Making public housing in US smoke-free predicted to save lives.
The U.S. Department of Housing and Urban Development on Nov. 12 announced a new rule that would make the nation's public housing, more than 3,100 agencies, entirely smoke-free. Under the proposed rule, public housing agencies must prohibit lit tobacco products--cigarettes, cigars and pipes--in all living units, indoor common areas, administrative offices and outdoor areas within 25 feet of housing and administrative office buildings. The agencies would be required to enact the prohibition within 18 months of the rule being finalized.
During the proposed rule's announcement, HUD Secretary Julian Castro, JD, said the rule's impact would be felt immediately.
"We have a responsibility to protect public housing residents from the harmful effects of secondhand smoke, especially the elderly and children who suffer from asthma and other respiratory diseases," Castro said in a Nov. 12 release. "This proposed rule will help improve the health of more than 760,000 children and help public housing agencies save $153 million every year in health care, repairs and preventable fires."
APHA joined other public health advocates in applauding the proposed rule, calling it a "major step forward in protecting the millions of Americans who currently live in federally owned public housing from the harms of tobacco." However, APHA noted that the rule could go even further to protect the health and well-being of public housing residents.
In comments on the rule issued Jan. 14, APHA wrote that the proposed rule makes no mention of electronic nicotine delivery systems, such as electronic cigarettes, or waterpipe tobacco, such as hookahs, and that both should be included in the HUD ban on tobacco use.
"We urge HUD to include electronic nicotine delivery systems and waterpipe tobacco in the final rule ... Additionally, we urge HUD to adopt a final rule as soon as possible and extend the smoke-free policy to all federally supported housing," APHA said in its comments, adding that effectively implementing the policy can improve health equity.
"Implementing a smoke-free policy in public housing is a positive health equity measure, as healthy, smoke-free housing should be available to everyone, regardless of income," APHA said.
Jason Coates, JD, public health policy analyst at APHA's Center for Public Health Policy, said that a ban on some, but not all, tobacco products is a start, but that it keeps health and lives at risk.
"HUD's smoke-free regulation is a positive step to reduce tobacco use and improve health for people across the country,"
Coates told The Nation's Health. "To reduce tobacco use even more, HUD should include electronic cigarettes and waterpipes in the regulation."
In addition to submitting its own comments, APHA signed on to joint comments with nearly 40 other health organizations. And as the comment period on the proposal drew to a close, other health organizations voiced their support and concerns as well.
In a Jan. 19 news release, the American Academy of Pediatrics, American Cancer Society Cancer Action Network, American Heart Association, American Lung Association and Campaign for Tobacco-Free Kids urged HUD to finalize the rule as quickly as possible to protect all residents' health--not just the 760,000 children Castro noted when proposing the rule, but people in nearly 1 million homes, with more than 300,000 adults 62 and older as well.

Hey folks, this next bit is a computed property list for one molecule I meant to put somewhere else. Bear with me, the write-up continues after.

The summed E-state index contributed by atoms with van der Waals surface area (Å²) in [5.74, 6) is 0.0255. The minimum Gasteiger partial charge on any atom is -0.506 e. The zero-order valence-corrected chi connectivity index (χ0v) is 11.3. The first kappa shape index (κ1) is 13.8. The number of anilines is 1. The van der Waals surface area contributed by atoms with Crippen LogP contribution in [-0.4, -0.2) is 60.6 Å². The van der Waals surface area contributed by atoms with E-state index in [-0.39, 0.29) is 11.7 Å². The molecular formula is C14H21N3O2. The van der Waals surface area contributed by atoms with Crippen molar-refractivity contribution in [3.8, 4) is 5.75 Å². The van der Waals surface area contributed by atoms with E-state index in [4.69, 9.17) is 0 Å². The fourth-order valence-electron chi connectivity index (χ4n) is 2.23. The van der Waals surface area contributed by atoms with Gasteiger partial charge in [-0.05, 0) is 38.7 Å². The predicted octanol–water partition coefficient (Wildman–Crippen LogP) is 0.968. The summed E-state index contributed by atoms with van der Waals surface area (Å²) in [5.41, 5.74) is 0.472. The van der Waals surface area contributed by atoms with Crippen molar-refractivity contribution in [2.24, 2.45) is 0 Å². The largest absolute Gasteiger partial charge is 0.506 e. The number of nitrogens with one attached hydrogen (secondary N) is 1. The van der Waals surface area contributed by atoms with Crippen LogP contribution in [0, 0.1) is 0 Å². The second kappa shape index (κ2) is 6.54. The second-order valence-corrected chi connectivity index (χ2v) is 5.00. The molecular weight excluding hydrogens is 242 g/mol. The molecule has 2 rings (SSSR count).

"HUD's long-awaited action to make public housing smoke-free is a welcome step forward not only to ensure that children will be able to live and breathe safely in their homes, but also to protect low-income families who have no control over the air they breathe in through shared walls and ventilation systems," said American Academy of Pediatrics President Benard Dreyer, MD, FAAP.
The groups' comments also included suggestions for including e-cigarettes and hookah in smoke-free policies, as well as preventing current residents from smoking indoors, including playgrounds in the smoking ban and applying the ban to all federally supported housing, not just public housing.
Cigarette smoking is the leading preventable cause of death in the U.S., and kills more than 480,000 each year, according to the Centers for Disease Control and Prevention. Secondhand smoke can cause coronary heart disease, stroke and lung cancer, and causes nearly 34,000 premature deaths among nonsmokers each year, according to CDC research.
"Breathing clean indoor air will greatly improve the cardiovascular health of public housing residents," said American Heart Association CEO Nancy Brown in a statement. "HUD's proposed rule ensures that these Americans will no longer be involuntarily exposed to secondhand smoke."
The comment period for the proposed rule is now closed. HUD will consider comments and may add recommendations to the proposed rule before implementing it. As of early November, it was unknown when the rule might be finalized.
Surgeon General Vivek Murthy, MD, MBA, joined Castro at the rule's announcement, and commended him for taking an important step for public health.
"Everyone--no matter where they live--deserves a chance to grow up in a healthy, smoke-free home," Murthy said. "When 58 million Americans ... are exposed to secondhand smoke, we have an obligation to act. That is what Secretary Castro is doing with this proposal."
To read APHA's full comments on the proposal, visit www.apha.org/ policies-and-advocacy. For more on the proposed HUD rule, visit www.hud.gov.
Want to weigh in? Visit The Nation's Health website starting March 1 at www.thenationshealth.org to comment.
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|Title Annotation:||New rule proposed|
|Publication:||The Nation's Health|
|Date:||Mar 1, 2016|
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